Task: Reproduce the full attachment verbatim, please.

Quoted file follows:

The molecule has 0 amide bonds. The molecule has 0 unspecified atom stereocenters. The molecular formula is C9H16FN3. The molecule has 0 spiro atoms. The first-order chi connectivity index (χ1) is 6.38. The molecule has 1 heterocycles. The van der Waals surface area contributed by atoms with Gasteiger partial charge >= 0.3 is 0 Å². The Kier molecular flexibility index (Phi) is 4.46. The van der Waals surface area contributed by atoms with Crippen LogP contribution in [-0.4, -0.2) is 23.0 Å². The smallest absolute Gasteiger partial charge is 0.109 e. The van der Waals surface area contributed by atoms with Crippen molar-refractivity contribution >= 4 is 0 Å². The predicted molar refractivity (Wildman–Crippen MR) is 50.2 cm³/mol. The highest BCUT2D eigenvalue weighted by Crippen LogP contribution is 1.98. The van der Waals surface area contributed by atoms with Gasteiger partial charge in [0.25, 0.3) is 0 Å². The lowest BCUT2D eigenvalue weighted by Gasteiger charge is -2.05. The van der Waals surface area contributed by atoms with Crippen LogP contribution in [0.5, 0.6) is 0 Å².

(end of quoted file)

The molecule has 0 amide bonds. The molecule has 0 unspecified atom stereocenters. The molecular formula is C9H16FN3. The molecule has 0 spiro atoms. The first-order chi connectivity index (χ1) is 6.38. The molecule has 1 heterocycles. The van der Waals surface area contributed by atoms with Gasteiger partial charge >= 0.3 is 0 Å². The Kier molecular flexibility index (Phi) is 4.46. The van der Waals surface area contributed by atoms with Crippen LogP contribution in [-0.4, -0.2) is 23.0 Å². The smallest absolute Gasteiger partial charge is 0.109 e. The van der Waals surface area contributed by atoms with Crippen molar-refractivity contribution >= 4 is 0 Å². The predicted molar refractivity (Wildman–Crippen MR) is 50.2 cm³/mol. The highest BCUT2D eigenvalue weighted by Crippen LogP contribution is 1.98. The van der Waals surface area contributed by atoms with Gasteiger partial charge in [0.25, 0.3) is 0 Å². The lowest BCUT2D eigenvalue weighted by Gasteiger charge is -2.05. The van der Waals surface area contributed by atoms with Crippen LogP contribution in [0.5, 0.6) is 0 Å².